|This post's goal is to help you identify risk in working toward the worthy goal of patching VSE.|
"When we release a patch, we want you to patch the product."
|Expect the software to evolve to meet the needs of combating malware at the Endpoint.|
NOTE: Our base-install package is a .MSI file; the base-install files change whenever we post the product. We post the product whenever we release a patch; thus, the current posted package will always include the latest patch as part of the base-install. Also, the patch install package is a .MSP file, to be used to update existing installations of matching version to be at the latest patch level, i.e. VSE 8.8's patch4.msp is for updating any VSE 8.8 prior release (exceptions are documented in the patch release notes).
|What goes into a Patch||Explained|
Interim releases between patch releases, intended to solve business impacting issues that cannot wait for the next Patch cycle. The scope of code change is generally small, thus the risk of applying a hotfix is small; however, due to the nature of VSE's code base, it's possible to have a hotfix with a very large scope and thus inherit a very large risk factor for introducing that code to the environment.
|POCs||Proof of concept code. When an issue is reported which we cannot reproduce, we'll create a concept solution for you to test out and verify that the new code does solve the issue. POCs are not intended for long-term production use.|
Issues found internally and deemed necessary to address.
Depending on the life-cycle of the product, it may become necessary to add new features to the product in a patch release rather than waiting for the next major product release.
|New OS Support||Usually requires code changes on our part to support changes in the Windows architecture (new NT kernel versions) or restrictions being imposed through tightening securities of the Windows platform, as a couple examples. Technically it may be possible to run an older patch level on a newer OS but there will be risk of unexpected crashes or broken functionality until a supported patch release is available from us.|
|Assess the risk of adopting a Patch|
"Just answer 2 questions!"
|IMPORTANT: Answer two questions to help assess the risk of adopting a given patch.|
|MFEHIDK.SYS Δ||Inherent Risk to assume based on the Delta|
|None. No changes.||It doesn't matter what kind of release this is, the risk is low. Yes, really .|
Build version change
E.g.: 18.104.22.1680 --> 22.214.171.1246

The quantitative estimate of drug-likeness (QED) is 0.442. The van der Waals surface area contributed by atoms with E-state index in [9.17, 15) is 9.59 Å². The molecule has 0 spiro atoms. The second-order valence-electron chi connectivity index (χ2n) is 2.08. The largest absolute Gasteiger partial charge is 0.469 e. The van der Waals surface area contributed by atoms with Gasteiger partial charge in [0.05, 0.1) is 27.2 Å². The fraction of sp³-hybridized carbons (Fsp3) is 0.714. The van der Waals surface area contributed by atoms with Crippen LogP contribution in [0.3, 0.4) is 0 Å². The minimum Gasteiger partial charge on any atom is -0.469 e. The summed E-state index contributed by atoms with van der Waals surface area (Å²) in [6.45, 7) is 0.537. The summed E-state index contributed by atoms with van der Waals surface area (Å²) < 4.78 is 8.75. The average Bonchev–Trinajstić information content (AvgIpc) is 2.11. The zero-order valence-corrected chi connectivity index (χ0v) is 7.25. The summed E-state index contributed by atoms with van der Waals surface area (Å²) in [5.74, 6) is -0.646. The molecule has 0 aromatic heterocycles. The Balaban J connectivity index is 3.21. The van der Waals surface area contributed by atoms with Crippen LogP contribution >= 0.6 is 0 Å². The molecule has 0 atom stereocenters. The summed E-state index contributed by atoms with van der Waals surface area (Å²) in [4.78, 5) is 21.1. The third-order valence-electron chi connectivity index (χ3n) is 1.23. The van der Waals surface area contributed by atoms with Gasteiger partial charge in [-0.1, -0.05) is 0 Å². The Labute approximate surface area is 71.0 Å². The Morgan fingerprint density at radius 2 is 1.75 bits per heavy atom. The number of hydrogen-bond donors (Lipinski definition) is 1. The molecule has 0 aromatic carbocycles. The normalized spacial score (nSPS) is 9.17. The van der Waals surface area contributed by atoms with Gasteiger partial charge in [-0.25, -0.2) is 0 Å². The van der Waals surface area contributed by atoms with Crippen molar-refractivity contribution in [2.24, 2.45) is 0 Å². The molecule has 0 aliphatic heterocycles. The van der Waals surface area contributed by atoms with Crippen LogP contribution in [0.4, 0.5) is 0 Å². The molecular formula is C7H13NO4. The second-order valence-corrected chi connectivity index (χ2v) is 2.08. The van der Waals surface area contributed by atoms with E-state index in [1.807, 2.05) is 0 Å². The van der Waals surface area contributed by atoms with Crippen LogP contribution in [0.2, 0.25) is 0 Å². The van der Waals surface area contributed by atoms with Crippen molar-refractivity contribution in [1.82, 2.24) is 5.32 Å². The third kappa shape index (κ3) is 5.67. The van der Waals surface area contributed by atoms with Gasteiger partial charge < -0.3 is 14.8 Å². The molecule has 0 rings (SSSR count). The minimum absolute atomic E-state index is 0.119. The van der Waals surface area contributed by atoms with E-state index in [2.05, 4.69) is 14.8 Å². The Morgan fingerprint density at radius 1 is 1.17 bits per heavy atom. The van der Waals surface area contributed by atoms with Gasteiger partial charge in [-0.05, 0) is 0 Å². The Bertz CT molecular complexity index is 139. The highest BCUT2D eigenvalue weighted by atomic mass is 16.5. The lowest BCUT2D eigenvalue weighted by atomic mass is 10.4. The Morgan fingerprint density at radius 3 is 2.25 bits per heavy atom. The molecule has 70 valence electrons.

This means the code has undergone a minor tweak; consider it a low risk release, or in more colloquial terms, "the same, only better".
Minor version change
E.g.: 15.0.x --> 15.1.x
A potentially significant change. Potentially, because the devil is in the details; it may be a low risk release, or it might not. You could clarify with Support or simply rely on the Patch Rating, since this detail was part of their assessment for deriving that rating.
Major version change
E.g.: 14.x.x --> 15.x.x
Always considered a high risk change to the environment. That's a vast amount of code changes, possibly architectural ones too. You cannot safely assume the product to be "the same, only better", it should be tested thoroughly.
You'll notice that when Patch 5 releases, it'll be using 15.3 version of MFEHIDK.SYS; a minor version change from Patch 2, 3 or 4 but don't be lulled into false security. Lots has changed between 15.1 and 15.3, so in that specific case, the Minor version change should be considered a high risk change to the environment.
Isn't patching VSE just like updating my browser or MS Office?
NO. The software is much more complex than that. As I've tried to convey earlier, there are technologies integrating with the brain of the operating system - perhaps thinking of it like brain surgery is appropriate. You are the doctor, and so should prepare for the task you're about to undertake. Your systems are the patients, and you're about to put something new into their heads . A wise doctor would test the procedure first and monitor the patient afterwards for any ill side-effects. Also, not all patients are the same, so it may be wise to have a patient trial in each unique group of your environment.